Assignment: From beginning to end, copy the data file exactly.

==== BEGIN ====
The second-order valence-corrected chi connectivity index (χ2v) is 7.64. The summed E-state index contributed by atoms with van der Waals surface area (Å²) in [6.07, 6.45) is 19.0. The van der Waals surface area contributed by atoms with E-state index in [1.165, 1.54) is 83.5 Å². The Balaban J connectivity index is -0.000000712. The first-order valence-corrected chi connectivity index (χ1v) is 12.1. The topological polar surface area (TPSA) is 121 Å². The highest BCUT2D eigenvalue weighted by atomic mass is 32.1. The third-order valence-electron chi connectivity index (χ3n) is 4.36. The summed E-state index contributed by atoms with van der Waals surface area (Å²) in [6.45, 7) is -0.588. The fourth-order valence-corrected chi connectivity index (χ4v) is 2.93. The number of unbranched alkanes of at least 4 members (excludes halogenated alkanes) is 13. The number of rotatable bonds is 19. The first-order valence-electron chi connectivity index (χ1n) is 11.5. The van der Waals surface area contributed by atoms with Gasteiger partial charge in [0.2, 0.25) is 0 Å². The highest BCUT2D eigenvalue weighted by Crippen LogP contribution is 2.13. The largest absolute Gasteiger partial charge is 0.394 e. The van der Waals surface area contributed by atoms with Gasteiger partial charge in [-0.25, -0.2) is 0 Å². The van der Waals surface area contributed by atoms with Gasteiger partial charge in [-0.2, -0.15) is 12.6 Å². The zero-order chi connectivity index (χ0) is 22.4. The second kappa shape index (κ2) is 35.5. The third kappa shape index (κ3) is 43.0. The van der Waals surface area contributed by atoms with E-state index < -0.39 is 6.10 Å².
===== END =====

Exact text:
The second-order valence-corrected chi connectivity index (χ2v) is 7.64. The summed E-state index contributed by atoms with van der Waals surface area (Å²) in [6.07, 6.45) is 19.0. The van der Waals surface area contributed by atoms with E-state index in [1.165, 1.54) is 83.5 Å². The Balaban J connectivity index is -0.000000712. The first-order valence-corrected chi connectivity index (χ1v) is 12.1. The topological polar surface area (TPSA) is 121 Å². The highest BCUT2D eigenvalue weighted by atomic mass is 32.1. The third-order valence-electron chi connectivity index (χ3n) is 4.36. The summed E-state index contributed by atoms with van der Waals surface area (Å²) in [6.45, 7) is -0.588. The fourth-order valence-corrected chi connectivity index (χ4v) is 2.93. The number of unbranched alkanes of at least 4 members (excludes halogenated alkanes) is 13. The number of rotatable bonds is 19. The first-order valence-electron chi connectivity index (χ1n) is 11.5. The van der Waals surface area contributed by atoms with Gasteiger partial charge in [0.2, 0.25) is 0 Å². The highest BCUT2D eigenvalue weighted by Crippen LogP contribution is 2.13. The largest absolute Gasteiger partial charge is 0.394 e. The van der Waals surface area contributed by atoms with Gasteiger partial charge in [-0.25, -0.2) is 0 Å². The van der Waals surface area contributed by atoms with Gasteiger partial charge in [-0.2, -0.15) is 12.6 Å². The zero-order chi connectivity index (χ0) is 22.4. The second kappa shape index (κ2) is 35.5. The third kappa shape index (κ3) is 43.0. The van der Waals surface area contributed by atoms with E-state index < -0.39 is 6.10 Å².